Background: Characterizing the humoral immune response to SARS-CoV-2 and developing accurate serologic assays are needed for diagnostic purposes and estimating population-level seroprevalence.
Methods: We measured the kinetics of early antibody responses to the receptor-binding domain (RBD) of the spike (S) protein of SARS-CoV-2 in a cohort of 259 symptomatic North American patients infected with SARS-CoV-2 (up to 75 days after symptom onset) compared to antibody levels in 1548 individuals whose blood samples were obtained prior to the pandemic.
Results: Between 14-28 days from onset of symptoms, IgG, IgA, or IgM antibody responses to RBD were all accurate in identifying recently infected individuals, with 100% specificity and a sensitivity of 97%, 91%, and 81% respectively. Although the estimated median time to becoming seropositive was similar across isotypes, IgA and IgM antibodies against RBD were short-lived with most individuals estimated to become seronegative again by 51 and 47 days after symptom onset, respectively. IgG antibodies against RBD lasted longer and persisted through 75 days post-symptoms. IgG antibodies to SARS-CoV-2 RBD were highly correlated with neutralizing antibodies targeting the S protein. No cross-reactivity of the SARS-CoV-2 RBD-targeted antibodies was observed with several known circulating coronaviruses, HKU1, OC 229 E, OC43, and NL63.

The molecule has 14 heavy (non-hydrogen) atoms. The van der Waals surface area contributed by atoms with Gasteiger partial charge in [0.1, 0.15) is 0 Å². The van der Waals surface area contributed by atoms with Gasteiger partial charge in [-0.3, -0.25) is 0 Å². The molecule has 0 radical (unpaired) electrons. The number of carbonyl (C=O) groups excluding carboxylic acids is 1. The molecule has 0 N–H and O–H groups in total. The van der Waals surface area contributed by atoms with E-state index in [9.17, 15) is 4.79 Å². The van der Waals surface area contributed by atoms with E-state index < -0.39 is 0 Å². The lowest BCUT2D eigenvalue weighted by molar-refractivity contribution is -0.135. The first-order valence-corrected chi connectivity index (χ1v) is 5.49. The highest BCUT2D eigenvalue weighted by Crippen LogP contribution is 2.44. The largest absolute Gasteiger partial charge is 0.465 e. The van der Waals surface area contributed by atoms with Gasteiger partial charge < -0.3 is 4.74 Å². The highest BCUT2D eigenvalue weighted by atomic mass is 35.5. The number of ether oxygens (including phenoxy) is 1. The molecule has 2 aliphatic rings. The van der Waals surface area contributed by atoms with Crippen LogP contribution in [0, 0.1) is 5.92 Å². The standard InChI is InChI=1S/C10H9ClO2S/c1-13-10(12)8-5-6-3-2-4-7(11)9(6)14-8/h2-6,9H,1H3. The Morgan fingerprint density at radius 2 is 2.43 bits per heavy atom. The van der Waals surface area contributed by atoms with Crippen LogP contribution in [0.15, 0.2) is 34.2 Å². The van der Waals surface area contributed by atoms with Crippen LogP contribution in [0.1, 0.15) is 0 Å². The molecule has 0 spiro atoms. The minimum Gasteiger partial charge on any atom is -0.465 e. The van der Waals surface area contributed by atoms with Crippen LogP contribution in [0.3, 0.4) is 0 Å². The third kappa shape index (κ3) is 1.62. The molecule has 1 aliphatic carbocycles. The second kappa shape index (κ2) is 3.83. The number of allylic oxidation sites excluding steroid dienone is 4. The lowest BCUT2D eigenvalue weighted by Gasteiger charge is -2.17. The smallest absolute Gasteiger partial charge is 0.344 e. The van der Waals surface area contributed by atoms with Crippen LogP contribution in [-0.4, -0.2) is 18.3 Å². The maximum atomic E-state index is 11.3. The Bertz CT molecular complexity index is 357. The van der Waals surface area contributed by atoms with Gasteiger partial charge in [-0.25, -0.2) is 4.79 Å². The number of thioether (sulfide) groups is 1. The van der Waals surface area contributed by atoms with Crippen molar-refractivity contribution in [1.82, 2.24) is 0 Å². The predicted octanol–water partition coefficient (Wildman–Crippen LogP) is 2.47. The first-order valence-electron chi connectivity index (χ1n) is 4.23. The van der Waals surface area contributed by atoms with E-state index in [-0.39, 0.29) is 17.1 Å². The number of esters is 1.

Conclusions: Among symptomatic SARS-CoV-2 cases, RBD-targeted antibodies can be indicative of previous and recent infection. IgG antibodies are correlated with neutralizing antibodies and are possibly a correlate of protective immunity.